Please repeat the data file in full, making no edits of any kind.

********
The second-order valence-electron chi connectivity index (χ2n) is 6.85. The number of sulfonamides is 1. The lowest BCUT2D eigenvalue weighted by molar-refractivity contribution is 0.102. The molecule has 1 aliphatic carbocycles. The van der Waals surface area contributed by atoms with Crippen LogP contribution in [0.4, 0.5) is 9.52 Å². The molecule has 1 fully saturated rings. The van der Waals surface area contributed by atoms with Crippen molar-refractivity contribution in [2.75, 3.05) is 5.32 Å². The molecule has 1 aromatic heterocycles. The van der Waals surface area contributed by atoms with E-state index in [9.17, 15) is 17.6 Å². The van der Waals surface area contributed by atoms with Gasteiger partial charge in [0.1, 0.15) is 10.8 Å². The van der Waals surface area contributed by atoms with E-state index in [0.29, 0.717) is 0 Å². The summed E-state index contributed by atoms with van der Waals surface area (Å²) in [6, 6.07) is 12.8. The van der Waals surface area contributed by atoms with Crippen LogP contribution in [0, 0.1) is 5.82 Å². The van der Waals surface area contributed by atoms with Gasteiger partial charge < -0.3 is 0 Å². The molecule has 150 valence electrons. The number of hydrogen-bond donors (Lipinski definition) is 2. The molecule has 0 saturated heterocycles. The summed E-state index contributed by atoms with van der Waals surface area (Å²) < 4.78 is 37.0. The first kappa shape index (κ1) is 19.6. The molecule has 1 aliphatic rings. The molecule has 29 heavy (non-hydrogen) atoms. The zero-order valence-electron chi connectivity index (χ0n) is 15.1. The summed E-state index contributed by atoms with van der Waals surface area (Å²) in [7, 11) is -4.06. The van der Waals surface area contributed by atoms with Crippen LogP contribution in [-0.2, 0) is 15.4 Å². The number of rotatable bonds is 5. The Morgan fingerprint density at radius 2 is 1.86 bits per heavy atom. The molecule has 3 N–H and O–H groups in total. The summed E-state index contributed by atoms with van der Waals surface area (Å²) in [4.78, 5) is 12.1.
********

The second-order valence-electron chi connectivity index (χ2n) is 6.85. The number of sulfonamides is 1. The lowest BCUT2D eigenvalue weighted by molar-refractivity contribution is 0.102. The molecule has 1 aliphatic carbocycles. The van der Waals surface area contributed by atoms with Crippen LogP contribution in [0.4, 0.5) is 9.52 Å². The molecule has 1 fully saturated rings. The van der Waals surface area contributed by atoms with Crippen molar-refractivity contribution in [2.75, 3.05) is 5.32 Å². The molecule has 1 aromatic heterocycles. The van der Waals surface area contributed by atoms with E-state index in [9.17, 15) is 17.6 Å². The van der Waals surface area contributed by atoms with Gasteiger partial charge in [0.1, 0.15) is 10.8 Å². The van der Waals surface area contributed by atoms with E-state index in [0.29, 0.717) is 0 Å². The summed E-state index contributed by atoms with van der Waals surface area (Å²) in [6, 6.07) is 12.8. The van der Waals surface area contributed by atoms with Crippen LogP contribution in [0, 0.1) is 5.82 Å². The van der Waals surface area contributed by atoms with Gasteiger partial charge < -0.3 is 0 Å². The molecule has 150 valence electrons. The number of hydrogen-bond donors (Lipinski definition) is 2. The molecule has 0 saturated heterocycles. The summed E-state index contributed by atoms with van der Waals surface area (Å²) < 4.78 is 37.0. The first kappa shape index (κ1) is 19.6. The molecule has 1 aliphatic rings. The molecule has 29 heavy (non-hydrogen) atoms. The zero-order valence-electron chi connectivity index (χ0n) is 15.1. The summed E-state index contributed by atoms with van der Waals surface area (Å²) in [7, 11) is -4.06. The van der Waals surface area contributed by atoms with Crippen LogP contribution in [-0.2, 0) is 15.4 Å². The number of rotatable bonds is 5. The Morgan fingerprint density at radius 2 is 1.86 bits per heavy atom. The molecule has 3 N–H and O–H groups in total. The summed E-state index contributed by atoms with van der Waals surface area (Å²) in [4.78, 5) is 12.1.